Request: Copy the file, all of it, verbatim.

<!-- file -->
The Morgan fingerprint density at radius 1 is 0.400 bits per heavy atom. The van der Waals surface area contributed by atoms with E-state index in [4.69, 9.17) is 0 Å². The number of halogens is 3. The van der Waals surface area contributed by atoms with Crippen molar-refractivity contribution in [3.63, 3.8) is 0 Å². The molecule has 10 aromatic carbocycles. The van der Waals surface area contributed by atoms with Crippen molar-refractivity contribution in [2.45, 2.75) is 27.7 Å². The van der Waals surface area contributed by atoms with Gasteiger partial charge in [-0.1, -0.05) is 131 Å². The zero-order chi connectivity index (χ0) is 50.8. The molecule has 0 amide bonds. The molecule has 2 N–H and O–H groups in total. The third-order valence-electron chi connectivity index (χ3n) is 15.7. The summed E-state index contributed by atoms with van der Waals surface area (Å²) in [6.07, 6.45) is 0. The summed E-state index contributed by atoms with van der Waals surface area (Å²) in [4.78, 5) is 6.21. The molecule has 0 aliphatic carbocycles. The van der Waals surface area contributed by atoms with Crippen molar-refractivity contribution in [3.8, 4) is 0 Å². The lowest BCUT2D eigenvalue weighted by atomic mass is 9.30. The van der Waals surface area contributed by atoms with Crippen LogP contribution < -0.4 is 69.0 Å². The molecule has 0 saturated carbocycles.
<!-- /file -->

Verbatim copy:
The Morgan fingerprint density at radius 1 is 0.400 bits per heavy atom. The van der Waals surface area contributed by atoms with E-state index in [4.69, 9.17) is 0 Å². The number of halogens is 3. The van der Waals surface area contributed by atoms with Crippen molar-refractivity contribution in [3.63, 3.8) is 0 Å². The molecule has 10 aromatic carbocycles. The van der Waals surface area contributed by atoms with Crippen molar-refractivity contribution in [2.45, 2.75) is 27.7 Å². The van der Waals surface area contributed by atoms with Gasteiger partial charge in [-0.1, -0.05) is 131 Å². The zero-order chi connectivity index (χ0) is 50.8. The molecule has 0 amide bonds. The molecule has 2 N–H and O–H groups in total. The third-order valence-electron chi connectivity index (χ3n) is 15.7. The summed E-state index contributed by atoms with van der Waals surface area (Å²) in [6.07, 6.45) is 0. The summed E-state index contributed by atoms with van der Waals surface area (Å²) in [4.78, 5) is 6.21. The molecule has 0 aliphatic carbocycles. The van der Waals surface area contributed by atoms with Crippen molar-refractivity contribution in [3.8, 4) is 0 Å². The lowest BCUT2D eigenvalue weighted by atomic mass is 9.30. The van der Waals surface area contributed by atoms with Crippen LogP contribution < -0.4 is 69.0 Å². The molecule has 0 saturated carbocycles.